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Asian-Australas J Anim Sci > Accepted Articles
DOI: https://doi.org/10.5713/ajas.19.0263    [Accepted] Published online August 3, 2019.
Replacement value of cassava for maize in broiler chicken diets supplemented with enzymes
Edwin Peter Chang'a1,*  , Medani Eldow Abdallh1  , Emmanuel Uchenna Ahiwe1  , Said Mbaga4  , Ze Yuan Zhu1  , Fidelis Fru Nji3  , Paul Ade Iji3 
1University of New England, School of Environmental and Rural Science, Department of Animal Science, Armidale, New South Wales 2351, Australia
2Tanzania Livestock Research Institute, P.O. Box 352, TALIRI-Mabuki, Mwanza, Tanzania
3DSM Nutritional Products, Animal Nutrition and Health, 30 Pasir Panjang Road #13-31Mapletree Business City, 117440, Singapore
4Sokoine University of Agriculture, P.O. Box 3004, Morogoro, Tanzania
5University of Khartoum, Department of Poultry Production, 13314, Khartoum, Sudan
6College of Agriculture, Fisheries & Forestry, Fiji National University, Suva, Fiji
7Department of Animal Science and Technology, Federal University of Technology, Owerri, Imo State, 1526, Nigeria
Correspondence:  Edwin Peter Chang'a, Tel: +61-434033787, Fax: +61-2-6773-3543, Email: edwinchanga4@gmail.com
Received: 1 April 2019   • Revised: 22 May 2019   • Accepted: 16 July 2019
Abstract
Objective
Pellet durability, particle size distribution, growth response, tibia bone characteristics and energy retention were measured to evaluate cassava as an alternative energy source to replace maize in broiler diets with or without Ronozyme (A+VP) enzyme composites.
Methods
A total of 480 one-day broiler chicks were randomly assigned to 8 treatments in a 4 × 2 factorial arrangement. Four levels of cassava: (0, 25, 50, 75%) and 2 levels of enzymes (0 and 500 g/tonne) were used. Each treatment was replicated six times, with ten birds per replicate.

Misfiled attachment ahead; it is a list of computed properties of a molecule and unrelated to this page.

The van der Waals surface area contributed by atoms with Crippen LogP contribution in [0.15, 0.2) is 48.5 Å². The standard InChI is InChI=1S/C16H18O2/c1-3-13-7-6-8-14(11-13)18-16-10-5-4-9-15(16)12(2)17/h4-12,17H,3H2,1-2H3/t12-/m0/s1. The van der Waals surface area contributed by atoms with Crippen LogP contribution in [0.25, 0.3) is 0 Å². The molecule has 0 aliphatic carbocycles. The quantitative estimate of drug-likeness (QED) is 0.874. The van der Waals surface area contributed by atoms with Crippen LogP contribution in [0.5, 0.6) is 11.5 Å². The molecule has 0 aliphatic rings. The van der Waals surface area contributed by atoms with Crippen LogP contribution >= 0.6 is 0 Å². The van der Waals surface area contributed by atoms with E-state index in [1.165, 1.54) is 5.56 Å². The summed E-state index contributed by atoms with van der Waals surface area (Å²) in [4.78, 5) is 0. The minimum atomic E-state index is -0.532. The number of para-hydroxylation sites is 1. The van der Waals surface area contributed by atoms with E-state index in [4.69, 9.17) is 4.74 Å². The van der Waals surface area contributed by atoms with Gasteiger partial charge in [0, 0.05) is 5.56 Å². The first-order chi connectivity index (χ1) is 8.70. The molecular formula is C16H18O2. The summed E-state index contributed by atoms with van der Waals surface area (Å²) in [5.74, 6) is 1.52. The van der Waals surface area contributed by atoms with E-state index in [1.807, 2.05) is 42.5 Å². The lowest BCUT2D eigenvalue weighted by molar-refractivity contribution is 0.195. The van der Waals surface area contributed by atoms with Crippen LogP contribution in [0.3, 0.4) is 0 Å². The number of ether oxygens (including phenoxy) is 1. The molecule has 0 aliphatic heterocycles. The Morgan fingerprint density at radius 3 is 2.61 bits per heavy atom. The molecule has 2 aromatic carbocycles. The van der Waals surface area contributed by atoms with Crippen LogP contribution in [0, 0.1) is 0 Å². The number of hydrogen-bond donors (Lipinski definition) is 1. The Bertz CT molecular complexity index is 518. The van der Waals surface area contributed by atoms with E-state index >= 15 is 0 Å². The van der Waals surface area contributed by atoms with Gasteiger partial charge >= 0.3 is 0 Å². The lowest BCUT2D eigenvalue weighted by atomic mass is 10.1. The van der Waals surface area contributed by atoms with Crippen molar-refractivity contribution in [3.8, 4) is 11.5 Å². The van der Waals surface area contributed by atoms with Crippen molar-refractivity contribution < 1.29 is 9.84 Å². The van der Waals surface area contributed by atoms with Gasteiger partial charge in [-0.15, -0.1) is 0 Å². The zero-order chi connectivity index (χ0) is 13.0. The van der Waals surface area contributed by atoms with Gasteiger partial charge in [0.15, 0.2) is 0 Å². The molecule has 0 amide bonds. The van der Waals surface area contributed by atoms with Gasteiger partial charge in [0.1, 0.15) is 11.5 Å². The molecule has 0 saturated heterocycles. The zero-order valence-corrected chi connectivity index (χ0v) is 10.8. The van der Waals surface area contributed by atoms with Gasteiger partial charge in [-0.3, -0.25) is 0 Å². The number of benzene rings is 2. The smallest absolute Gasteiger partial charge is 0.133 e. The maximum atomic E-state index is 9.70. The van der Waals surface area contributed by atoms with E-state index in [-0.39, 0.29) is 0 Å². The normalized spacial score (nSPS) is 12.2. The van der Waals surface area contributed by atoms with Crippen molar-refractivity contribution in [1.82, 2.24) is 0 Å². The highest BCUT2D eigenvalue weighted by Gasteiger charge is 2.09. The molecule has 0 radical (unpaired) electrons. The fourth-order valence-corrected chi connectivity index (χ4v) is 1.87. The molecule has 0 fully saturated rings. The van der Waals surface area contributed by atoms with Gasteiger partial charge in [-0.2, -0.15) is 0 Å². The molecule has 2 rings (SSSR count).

Results
The particle size distribution in the diets showed an increasing trend of small particles with increase in cassava level. Pellet durability decreased (p<0.05) with cassava inclusion. Feed intake was highest in birds fed diets with medium cassava level at 1-24d and 1-35d of age. The BWG of birds reduced (p<0.037) as cassava level increased, but it increased (p<0.017 when enzymes were added. The FCR was high (p<0.05) when cassava level was increased, but it reduced (p<0.05) when enzymes were added. The dressing percentage (DP), and weight of drumsticks reduced (p<0.05) with increasing cassava level. Enzyme supplementation increased (p<0.05) DP, and weight of breast, thighs and drumsticks. Ash content, weight, length, width and bone strength decreased (p<0.05) when cassava level was increased, however, they were increased with enzyme addition. The contents of Ca, K and Zn were raised (p<0.001) with increasing cassava level. Enzyme inclusion increased (p<0.001) all mineral contents in tibia bones. Body fat and energy retained as fat decreased (p<0.001) as cassava level increased. Enzyme inclusion increased (p<0.05) body protein content and ERp.
Conclusion
Although broiler performance was depressed by high levels of cassava inclusion, but it was not affected with low levels, which further improved by enzyme supplementation.
Keywords: Bone Quality; Cassava; Energy Retention; Maize; Meat Yield; Performance


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